Reginald Owen

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For the English musician, see Reg Owen. For the bishop, see Reginald Owen (bishop).
Reginald Owen
Reginald Owen in The Miniver Story.JPG
from the trailer for The Miniver Story (1950)
Born John Reginald Owen
(1887-08-05)5 August 1887
Wheathampstead, Hertfordshire, England, UK
Died 5 November 1972(1972-11-05) (aged 85)
Boise, Idaho, U.S.
Cause of death
Heart attack
Resting place
Morris Hill Cemetery, Boise.
Occupation Actor
Years active 1911–72
Spouse(s)
Lydia Bilbrook (1909[1]-23; divorced)
Mrs. Harold Austin (stage actress) (19??-56) 2 children
Barbara Haveman (1956-72; his death)

John Reginald Owen (5 August 1887 – 5 November 1972) was a British character actor. He was known for his many roles in British and American films and later in television programmes.

Career[edit]

The son of Joseph and Frances Owen, Reginald Owen studied at Sir Herbert Tree's Royal Academy of Dramatic Art and made his professional debut in 1905. In 1911 he starred in the original production of Where the Rainbow Ends as Saint George which opened to very good reviews on 21 December 1911. Reginald Owen had a few years earlier met the author Mrs Clifford Mills as a young actor and it was he who on hearing her idea of a Rainbow Story persuaded her to turn it into a play and thus "Where the Rainbow Ends" was born.[2]

He went to the United States in 1920 and worked originally on Broadway in New York, but later moved to Hollywood, where he began a lengthy film career. He was always a familiar face in many Metro-Goldwyn-Mayer productions.

in Petticoat Fever (1936)

Owen is perhaps best known today for his performance as Ebenezer Scrooge in the 1938 film version of Charles Dickens' A Christmas Carol, a role he inherited from Lionel Barrymore, who had played the part of Scrooge on the radio every Christmas for years, after Barrymore had broken his hip in an accident.[3]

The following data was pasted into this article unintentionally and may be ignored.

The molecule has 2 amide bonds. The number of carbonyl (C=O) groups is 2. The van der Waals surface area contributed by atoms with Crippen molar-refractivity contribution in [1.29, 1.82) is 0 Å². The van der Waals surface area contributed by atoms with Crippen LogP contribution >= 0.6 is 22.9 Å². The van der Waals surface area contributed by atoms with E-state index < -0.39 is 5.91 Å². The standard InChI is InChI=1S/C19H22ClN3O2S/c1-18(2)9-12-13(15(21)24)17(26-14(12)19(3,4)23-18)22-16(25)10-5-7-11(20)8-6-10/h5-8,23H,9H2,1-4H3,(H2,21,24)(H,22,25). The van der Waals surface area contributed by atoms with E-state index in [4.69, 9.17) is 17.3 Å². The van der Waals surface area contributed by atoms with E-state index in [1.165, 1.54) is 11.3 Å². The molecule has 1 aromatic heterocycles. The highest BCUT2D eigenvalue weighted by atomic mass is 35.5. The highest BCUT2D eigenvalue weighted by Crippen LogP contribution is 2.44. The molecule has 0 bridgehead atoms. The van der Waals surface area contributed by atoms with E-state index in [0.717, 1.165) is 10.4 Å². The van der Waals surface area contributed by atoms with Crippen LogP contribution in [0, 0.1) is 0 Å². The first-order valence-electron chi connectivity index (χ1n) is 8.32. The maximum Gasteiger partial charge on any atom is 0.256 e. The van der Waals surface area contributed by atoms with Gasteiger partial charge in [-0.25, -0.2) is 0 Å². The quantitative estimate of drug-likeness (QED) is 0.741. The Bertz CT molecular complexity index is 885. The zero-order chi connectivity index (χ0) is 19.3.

Owen was one of only four actors to play both Sherlock Holmes and his companion Dr Watson (Jeremy Brett played Watson on stage in the United States prior to adopting the mantle of Holmes on British television,[4] Carleton Hobbs played both roles in British radio adaptations[5] while Patrick Macnee played both roles in US television films).[6]

Owen first played Watson in the film Sherlock Holmes (1932), and then Holmes himself in A Study in Scarlet (1933). Having played Ebenezer Scrooge, Sherlock Holmes and Dr. Watson, Owen has the odd distinction of playing three classic characters of Victorian fiction only to live to see those characters be taken over and personified by other actors, namely Alastair Sim as Scrooge, Basil Rathbone as Holmes and Nigel Bruce as Watson.

as Sherlock Holmes in A Study in Scarlet (1933)

Later in his career, Owen appeared opposite James Garner in the television series Maverick in the episodes "The Belcastle Brand" (1957) and "Gun-Shy" (1958) and in episodes of the series One Step Beyond and Bewitched. He was also featured in the Walt Disney films Mary Poppins (1964) and Bedknobs and Broomsticks (1971). He had a small role in the 1962 Irwin Allen production of the Jules Verne novel Five Weeks in a Balloon. In August 1964, his Bel-Air mansion was rented out to the Beatles, who were performing at the Hollywood Bowl, when no hotel would book them.[7]

He died from a heart attack at age 85 in Boise, Idaho.

Partial filmography[edit]

References[edit]

  1. ^ FreeBMD.org.uk Marriage registered June Quarter 1909
  2. ^ Forward by Italia Conti to the eighteenth edition (1942) of Where the Rainbow Ends
  3. ^ Landazuri, Margaret. Archives Spotlight: Young Dr. Kildare. Turner Classic Movies.com; accessed 7 December 2007
  4. ^ Alan Barnes (2002). Sherlock Holmes on Screen. Reynolds & Hearn Ltd. p. 39. ISBN 1-903111-04-8. 
  5. ^ Allen Eyles (1986). Sherlock Holmes: A Centenary Celebration. Harper & Row. p. 86. ISBN 0-06-015620-1. 
  6. ^ Alan Barnes (2002). Sherlock Holmes on Screen. Reynolds & Hearn Ltd. p. 60. ISBN 1-903111-04-8. 
  7. ^ Author: A.J.S. Rayl; Book: "Beatles '64"; New York, Doubleday, 1989; page 96

External links[edit]